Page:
Looking forward to my vacation on the Sword Coast, I reached Baldur’s Gate late that fateful night. But before I could enjoy my first Mai Tai, a couple of muggers relieved me of my gold. I’m sure they would have killed me too, if not for a pair of town guards patrolling the area.
“Stay off the streets”, one of the guards suggested, “It’s not safe here at night.”
Oh great, a curfew, just what I need on my vacation. Despite being a little light in the pockets, I headed to the nearest drinking establishment, hoping I could persuade a sorceress to buy me a pint of ale. That’s when I saw her, the barkeep of said tavern. She looked glowing in her cloak of… glowing, and voluptuous to boot. So I went over to the bar and struck up a conversation. She sympathized with my ordeal and offered to assist, but first I had to do something for her.
“I have an infestation problem down below”, she said.
“Crabs?”, I asked, slowly pulling away.
“Rats”, she replied, “…in my cellar.”
I sighed in relief. I’m a fighter after all, not a cleric. And there I was, presented with the opportunity to be a hero for the pretty lady. How could I say no? Chicks dig heroes, don’t they? I laced up my leather boots, wielded my dagger, and prepared to enter the wine cellar to mutilate a few over-sized rats. Oh, and get a bottle of Dom Perignon for the alcoholic in the corner, in exchange for his last prized possession. Hey, I never said I wasn’t evil. Yep, I was on vacation, and it was only getting started.
Baldur’s Gate: Dark Alliance is an overhead, action role-playing game, a modern-day Gauntlet with a little more depth. Players select one of three pre-defined characters: Kromlech the dwarven fighter, Vahn the arcane archer, or Adrianna the elven sorceress, as they begin their adventure (no party here, it’s all solo). Character customization is thus limited to increasing attributes and assigning points through a “Feats” system, which allows the sorceress, for example, to cast powerful spells, the archer to shoot special arrows, and the fighter to perform unique attacks. The game uses the Third Edition Dungeons & Dragons rules. I’m not going to pretend I know the difference between the Second Edition and Third Edition, let alone the First Edition, but it’s worth mentioning for those that do.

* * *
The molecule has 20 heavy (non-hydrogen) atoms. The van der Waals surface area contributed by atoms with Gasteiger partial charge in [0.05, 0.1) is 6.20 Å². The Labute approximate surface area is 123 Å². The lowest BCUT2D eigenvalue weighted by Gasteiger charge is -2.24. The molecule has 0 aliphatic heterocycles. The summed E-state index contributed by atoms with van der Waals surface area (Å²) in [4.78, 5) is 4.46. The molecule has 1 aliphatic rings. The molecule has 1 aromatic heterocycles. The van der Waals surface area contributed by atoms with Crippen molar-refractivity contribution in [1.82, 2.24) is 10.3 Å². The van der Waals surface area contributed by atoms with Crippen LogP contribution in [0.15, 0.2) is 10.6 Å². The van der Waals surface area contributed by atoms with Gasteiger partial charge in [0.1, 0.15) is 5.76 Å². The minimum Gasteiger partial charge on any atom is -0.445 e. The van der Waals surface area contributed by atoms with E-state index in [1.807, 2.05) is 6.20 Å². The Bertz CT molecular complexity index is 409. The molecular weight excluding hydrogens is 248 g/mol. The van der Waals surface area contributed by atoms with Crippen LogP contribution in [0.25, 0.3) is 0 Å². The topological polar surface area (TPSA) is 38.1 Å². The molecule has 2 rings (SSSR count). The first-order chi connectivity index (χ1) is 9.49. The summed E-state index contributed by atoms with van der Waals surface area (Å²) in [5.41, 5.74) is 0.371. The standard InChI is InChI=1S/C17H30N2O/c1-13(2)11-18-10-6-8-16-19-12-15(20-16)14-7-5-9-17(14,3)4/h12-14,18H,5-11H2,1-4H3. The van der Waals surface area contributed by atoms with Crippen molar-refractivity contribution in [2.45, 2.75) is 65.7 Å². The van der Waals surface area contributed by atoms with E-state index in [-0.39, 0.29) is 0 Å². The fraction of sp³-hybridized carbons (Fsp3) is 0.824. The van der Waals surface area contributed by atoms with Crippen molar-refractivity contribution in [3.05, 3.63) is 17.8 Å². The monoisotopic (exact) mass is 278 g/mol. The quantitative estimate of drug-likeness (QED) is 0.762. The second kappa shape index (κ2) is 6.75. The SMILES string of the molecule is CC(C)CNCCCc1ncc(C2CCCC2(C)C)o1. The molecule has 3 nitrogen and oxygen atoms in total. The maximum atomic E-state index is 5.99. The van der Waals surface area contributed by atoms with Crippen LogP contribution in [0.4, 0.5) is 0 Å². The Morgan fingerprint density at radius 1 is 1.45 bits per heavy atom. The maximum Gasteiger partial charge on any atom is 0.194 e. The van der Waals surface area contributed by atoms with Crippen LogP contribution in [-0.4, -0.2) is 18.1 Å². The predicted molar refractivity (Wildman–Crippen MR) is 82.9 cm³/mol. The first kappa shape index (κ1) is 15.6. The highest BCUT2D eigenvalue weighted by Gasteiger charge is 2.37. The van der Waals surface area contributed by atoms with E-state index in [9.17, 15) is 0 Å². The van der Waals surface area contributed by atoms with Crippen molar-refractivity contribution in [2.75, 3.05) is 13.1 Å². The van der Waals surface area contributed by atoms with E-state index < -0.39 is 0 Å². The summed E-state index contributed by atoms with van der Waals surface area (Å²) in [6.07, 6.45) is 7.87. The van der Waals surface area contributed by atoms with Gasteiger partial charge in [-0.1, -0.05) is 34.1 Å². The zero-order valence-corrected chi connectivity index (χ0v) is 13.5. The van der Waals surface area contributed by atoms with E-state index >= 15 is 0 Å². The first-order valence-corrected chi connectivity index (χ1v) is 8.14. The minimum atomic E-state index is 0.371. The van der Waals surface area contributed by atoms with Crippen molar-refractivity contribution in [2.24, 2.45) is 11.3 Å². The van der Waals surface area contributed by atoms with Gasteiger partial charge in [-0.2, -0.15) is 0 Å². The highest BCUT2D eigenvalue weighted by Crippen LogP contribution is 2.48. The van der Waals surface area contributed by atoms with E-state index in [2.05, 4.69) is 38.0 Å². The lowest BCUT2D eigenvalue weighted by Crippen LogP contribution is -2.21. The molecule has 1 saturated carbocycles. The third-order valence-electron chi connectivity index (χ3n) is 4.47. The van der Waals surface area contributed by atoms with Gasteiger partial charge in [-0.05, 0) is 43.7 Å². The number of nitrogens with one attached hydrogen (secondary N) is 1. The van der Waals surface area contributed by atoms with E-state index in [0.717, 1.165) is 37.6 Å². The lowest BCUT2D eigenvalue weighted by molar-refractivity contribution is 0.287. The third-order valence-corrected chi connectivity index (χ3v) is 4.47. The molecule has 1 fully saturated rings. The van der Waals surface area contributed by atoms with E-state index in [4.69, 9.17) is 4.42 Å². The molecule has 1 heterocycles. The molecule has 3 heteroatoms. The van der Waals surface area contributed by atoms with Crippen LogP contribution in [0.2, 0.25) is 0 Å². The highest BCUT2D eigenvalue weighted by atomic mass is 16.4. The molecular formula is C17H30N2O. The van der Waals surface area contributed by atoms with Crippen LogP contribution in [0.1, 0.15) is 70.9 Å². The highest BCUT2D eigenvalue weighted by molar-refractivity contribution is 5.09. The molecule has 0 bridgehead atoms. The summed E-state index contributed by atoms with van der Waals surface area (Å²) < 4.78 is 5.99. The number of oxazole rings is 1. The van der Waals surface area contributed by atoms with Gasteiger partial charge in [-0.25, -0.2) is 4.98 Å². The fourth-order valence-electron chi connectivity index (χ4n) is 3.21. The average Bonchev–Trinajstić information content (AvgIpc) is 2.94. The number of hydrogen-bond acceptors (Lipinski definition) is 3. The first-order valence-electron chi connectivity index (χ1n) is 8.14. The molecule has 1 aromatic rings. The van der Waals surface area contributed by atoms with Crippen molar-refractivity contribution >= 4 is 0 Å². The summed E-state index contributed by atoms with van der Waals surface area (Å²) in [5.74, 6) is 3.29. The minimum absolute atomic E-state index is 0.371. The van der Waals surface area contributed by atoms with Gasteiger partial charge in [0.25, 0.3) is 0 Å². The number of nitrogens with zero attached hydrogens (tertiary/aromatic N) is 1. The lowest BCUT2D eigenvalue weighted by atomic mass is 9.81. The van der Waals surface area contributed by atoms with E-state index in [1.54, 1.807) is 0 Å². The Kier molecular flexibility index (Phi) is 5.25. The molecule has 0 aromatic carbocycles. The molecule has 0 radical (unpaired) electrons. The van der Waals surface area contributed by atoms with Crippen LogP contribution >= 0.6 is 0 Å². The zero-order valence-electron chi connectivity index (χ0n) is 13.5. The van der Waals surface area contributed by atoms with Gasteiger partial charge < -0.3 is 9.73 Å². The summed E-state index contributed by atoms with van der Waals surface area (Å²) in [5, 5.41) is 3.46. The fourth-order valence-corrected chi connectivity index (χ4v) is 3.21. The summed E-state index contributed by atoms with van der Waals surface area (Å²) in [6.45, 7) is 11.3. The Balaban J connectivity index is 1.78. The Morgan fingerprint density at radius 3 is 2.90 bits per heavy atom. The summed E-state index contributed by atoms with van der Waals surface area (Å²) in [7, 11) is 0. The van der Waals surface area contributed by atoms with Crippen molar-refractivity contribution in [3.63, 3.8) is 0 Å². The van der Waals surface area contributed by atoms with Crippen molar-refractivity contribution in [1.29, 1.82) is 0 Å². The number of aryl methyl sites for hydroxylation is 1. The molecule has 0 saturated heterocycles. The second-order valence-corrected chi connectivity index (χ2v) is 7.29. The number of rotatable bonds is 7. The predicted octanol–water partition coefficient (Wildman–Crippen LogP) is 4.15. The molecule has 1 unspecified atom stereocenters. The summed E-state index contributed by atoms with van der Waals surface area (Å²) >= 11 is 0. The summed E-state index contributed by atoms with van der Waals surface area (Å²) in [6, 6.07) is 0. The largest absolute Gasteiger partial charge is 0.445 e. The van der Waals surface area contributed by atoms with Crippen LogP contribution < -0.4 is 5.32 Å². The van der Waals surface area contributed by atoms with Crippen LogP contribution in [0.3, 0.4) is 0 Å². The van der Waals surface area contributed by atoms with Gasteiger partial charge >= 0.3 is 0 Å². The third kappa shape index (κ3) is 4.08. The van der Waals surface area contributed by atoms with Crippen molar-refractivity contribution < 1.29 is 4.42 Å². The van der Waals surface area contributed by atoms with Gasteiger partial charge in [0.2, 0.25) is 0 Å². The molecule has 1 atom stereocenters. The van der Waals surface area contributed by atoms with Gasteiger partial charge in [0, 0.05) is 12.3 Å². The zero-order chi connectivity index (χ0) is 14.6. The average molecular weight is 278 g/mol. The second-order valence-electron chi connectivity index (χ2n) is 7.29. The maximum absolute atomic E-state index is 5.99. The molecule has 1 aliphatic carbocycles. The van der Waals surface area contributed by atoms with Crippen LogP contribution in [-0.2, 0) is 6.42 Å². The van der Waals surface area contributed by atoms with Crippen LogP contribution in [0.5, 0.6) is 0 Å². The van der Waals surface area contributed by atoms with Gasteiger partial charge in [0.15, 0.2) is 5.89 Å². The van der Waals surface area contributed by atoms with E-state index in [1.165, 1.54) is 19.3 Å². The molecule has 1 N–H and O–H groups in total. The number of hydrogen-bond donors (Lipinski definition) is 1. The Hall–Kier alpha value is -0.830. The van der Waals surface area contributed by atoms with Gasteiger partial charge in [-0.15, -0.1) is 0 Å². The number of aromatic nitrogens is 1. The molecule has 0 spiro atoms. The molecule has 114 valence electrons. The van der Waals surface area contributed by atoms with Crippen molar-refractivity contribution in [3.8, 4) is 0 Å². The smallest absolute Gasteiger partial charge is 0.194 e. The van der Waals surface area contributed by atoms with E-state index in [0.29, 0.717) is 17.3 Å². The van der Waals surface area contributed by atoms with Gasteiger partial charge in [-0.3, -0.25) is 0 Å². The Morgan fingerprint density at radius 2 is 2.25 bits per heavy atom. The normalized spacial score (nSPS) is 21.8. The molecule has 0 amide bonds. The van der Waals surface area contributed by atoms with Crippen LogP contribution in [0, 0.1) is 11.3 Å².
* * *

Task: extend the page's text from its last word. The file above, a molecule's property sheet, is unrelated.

Baldur’s Gate: Dark Alliance is your basic sword-and-sorcery game. You’ll hack ‘n slash your way through countless enemies, raid hundreds of chests, gather numerous items, barter with merchants, and complete sub-quests to obtain special items and experience. The game is linear in nature so don’t expect to be able to venture off on your own path. Considering the enormity of some of the levels, the developers have cleverly implemented recall potions that whisk you back to the last town you visited, and return you back again at the sip of a flask. Just as inventive, a first-rate camera system allows you to seamlessly explore and/or engage in combat while adjusting the camera angle at the same time.